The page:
Friday Factoid: OCD and COVID-19

The COVID-19 pandemic has resulted in most of the world becoming more paranoid about contamination and handwashing. For those who suffer from Obsessive Compulsive Disorder (OCD), this is no new problem. However, relapse for individuals who had their symptoms under control is now being seen, as is a significant exacerbation of OCD symptoms for individuals who have a history of contamination related obsessions and compulsions.


New cases of OCD are also being identified in large numbers. To add to the seriousness of the issue, the CDC has reported several recent cases of unintentional poisoning deaths related to inappropriate or excessive use of cleaning products. Given that there is an infectious pandemic going around, the line between rational adaptive behaviors and irrational behaviors becomes unclear. One such maladaptive behavior encompasses hoarding. The fear of contamination can lead to the behavior of hoarding cleaning products, medications, and masks which contributes to the shortage of supplies. OCD fears of contamination and infection can cause individuals to self-isolate in their homes and discontinue medications or therapy as a result, further worsening OCD symptoms. Individuals can also become susceptible to further risk of infection by over-washing and over-sanitizing to the extent of causing skin to break.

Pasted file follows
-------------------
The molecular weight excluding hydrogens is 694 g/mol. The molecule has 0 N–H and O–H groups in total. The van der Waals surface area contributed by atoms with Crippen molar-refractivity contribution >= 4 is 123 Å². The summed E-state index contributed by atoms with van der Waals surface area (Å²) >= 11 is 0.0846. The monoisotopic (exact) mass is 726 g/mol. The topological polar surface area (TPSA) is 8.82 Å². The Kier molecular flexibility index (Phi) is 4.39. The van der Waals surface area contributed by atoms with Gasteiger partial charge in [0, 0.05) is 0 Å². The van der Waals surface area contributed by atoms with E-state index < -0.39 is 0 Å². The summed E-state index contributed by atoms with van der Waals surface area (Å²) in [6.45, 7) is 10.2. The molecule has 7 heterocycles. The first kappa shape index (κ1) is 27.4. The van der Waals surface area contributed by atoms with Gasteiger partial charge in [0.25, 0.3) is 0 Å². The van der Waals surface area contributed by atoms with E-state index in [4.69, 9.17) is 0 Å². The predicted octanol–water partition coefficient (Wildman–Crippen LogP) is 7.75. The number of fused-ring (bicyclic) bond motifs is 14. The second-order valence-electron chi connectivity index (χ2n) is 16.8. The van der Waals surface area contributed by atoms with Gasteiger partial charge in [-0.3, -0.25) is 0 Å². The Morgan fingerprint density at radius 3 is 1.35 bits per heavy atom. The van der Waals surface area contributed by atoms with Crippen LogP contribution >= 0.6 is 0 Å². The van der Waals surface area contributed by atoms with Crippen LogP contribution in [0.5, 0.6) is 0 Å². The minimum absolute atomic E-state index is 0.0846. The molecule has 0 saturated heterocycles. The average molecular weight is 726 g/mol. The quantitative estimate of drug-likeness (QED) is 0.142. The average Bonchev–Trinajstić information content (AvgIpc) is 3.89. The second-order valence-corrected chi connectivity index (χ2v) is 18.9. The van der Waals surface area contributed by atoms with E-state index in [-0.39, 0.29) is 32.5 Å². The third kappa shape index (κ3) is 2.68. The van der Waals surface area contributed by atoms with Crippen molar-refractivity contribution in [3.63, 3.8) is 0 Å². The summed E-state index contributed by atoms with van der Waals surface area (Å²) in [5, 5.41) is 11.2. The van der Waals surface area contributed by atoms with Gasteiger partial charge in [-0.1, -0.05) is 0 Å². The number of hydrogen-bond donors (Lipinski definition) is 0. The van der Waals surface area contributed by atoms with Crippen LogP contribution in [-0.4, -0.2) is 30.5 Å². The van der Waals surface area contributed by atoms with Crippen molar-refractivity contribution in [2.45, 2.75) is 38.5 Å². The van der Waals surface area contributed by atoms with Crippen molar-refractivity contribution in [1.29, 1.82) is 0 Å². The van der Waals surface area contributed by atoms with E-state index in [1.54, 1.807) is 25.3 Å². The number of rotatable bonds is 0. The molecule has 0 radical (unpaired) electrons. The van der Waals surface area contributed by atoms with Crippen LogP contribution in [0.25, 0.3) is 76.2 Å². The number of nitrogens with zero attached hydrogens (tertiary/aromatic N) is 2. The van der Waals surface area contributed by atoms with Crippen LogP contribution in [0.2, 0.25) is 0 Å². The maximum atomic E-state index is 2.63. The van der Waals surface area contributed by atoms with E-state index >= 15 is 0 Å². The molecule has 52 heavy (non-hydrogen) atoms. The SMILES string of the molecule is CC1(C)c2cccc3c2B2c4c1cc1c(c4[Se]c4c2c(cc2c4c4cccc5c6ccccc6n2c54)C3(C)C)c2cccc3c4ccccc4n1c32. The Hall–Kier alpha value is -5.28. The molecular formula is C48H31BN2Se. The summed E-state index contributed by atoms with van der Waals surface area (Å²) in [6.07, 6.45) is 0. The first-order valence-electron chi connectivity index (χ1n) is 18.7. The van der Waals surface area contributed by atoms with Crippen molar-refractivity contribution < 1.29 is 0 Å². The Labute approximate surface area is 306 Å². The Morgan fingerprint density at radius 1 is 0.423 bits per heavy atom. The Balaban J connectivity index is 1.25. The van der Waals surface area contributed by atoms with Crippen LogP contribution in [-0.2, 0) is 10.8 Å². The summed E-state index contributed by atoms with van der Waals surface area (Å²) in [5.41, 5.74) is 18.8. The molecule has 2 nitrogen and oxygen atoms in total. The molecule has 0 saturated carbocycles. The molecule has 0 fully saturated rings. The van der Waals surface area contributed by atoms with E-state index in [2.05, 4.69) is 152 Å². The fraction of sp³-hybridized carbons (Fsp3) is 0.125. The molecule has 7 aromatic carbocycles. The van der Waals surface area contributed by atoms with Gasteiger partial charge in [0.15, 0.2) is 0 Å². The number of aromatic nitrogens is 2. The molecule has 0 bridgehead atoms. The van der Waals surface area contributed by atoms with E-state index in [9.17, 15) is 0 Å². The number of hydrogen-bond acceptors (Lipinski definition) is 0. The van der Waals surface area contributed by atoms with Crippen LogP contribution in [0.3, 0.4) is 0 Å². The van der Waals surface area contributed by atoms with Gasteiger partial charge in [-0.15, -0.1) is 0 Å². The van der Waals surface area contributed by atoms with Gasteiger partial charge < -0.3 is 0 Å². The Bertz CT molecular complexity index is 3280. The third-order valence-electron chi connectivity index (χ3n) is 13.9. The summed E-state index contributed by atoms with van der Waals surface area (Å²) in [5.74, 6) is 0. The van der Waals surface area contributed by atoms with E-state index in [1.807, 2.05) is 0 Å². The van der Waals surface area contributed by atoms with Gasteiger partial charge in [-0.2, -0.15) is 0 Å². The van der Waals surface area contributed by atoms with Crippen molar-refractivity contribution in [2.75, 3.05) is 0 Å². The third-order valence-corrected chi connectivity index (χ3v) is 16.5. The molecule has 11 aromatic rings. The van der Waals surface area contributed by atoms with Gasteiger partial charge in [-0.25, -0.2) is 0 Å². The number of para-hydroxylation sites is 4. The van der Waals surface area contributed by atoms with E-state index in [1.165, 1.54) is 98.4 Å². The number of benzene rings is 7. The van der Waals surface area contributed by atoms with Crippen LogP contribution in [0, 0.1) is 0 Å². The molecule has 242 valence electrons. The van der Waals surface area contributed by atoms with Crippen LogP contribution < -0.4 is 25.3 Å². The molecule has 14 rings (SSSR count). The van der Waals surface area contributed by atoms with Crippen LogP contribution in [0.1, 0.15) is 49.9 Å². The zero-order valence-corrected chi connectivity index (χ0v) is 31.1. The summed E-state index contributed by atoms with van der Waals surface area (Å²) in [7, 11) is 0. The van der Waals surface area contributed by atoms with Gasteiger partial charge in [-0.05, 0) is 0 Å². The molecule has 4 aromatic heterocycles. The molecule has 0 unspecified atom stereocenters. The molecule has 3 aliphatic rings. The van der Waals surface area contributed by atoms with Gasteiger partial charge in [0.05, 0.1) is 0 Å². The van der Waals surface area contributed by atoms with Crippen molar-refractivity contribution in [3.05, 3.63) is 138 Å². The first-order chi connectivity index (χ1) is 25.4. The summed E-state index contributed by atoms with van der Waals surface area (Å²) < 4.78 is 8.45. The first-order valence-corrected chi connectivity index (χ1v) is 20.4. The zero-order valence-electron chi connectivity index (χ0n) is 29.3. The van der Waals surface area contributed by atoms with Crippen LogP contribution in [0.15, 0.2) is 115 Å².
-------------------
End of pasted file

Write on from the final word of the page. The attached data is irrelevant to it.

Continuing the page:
One thing is clear– There should be more recognition of the psychosocial implications that the COVID-19 pandemic is causing. To conclude, one article wrote, “The pandemic will eventually die down, but the increased frequency and intensity of this disturbing mental disorder will be an unfortunate aftermath for many months to come.”


Banerjee, D. D. (2020). The other side of COVID-19: Impact on obsessive compulsive disorder (OCD) and hoarding. Psychiatry Research, 288, 112966. doi:10.1016/j.psychres.2020.112966


French, I., & Lyne, J. (2020). Acute exacerbation of OCD symptoms precipitated by media reports of COVID-19. Irish Journal of Psychological Medicine, 1-4. doi:10.1017/ipm.2020.61



Monica Babaian, MA
WKPIC Doctoral Intern



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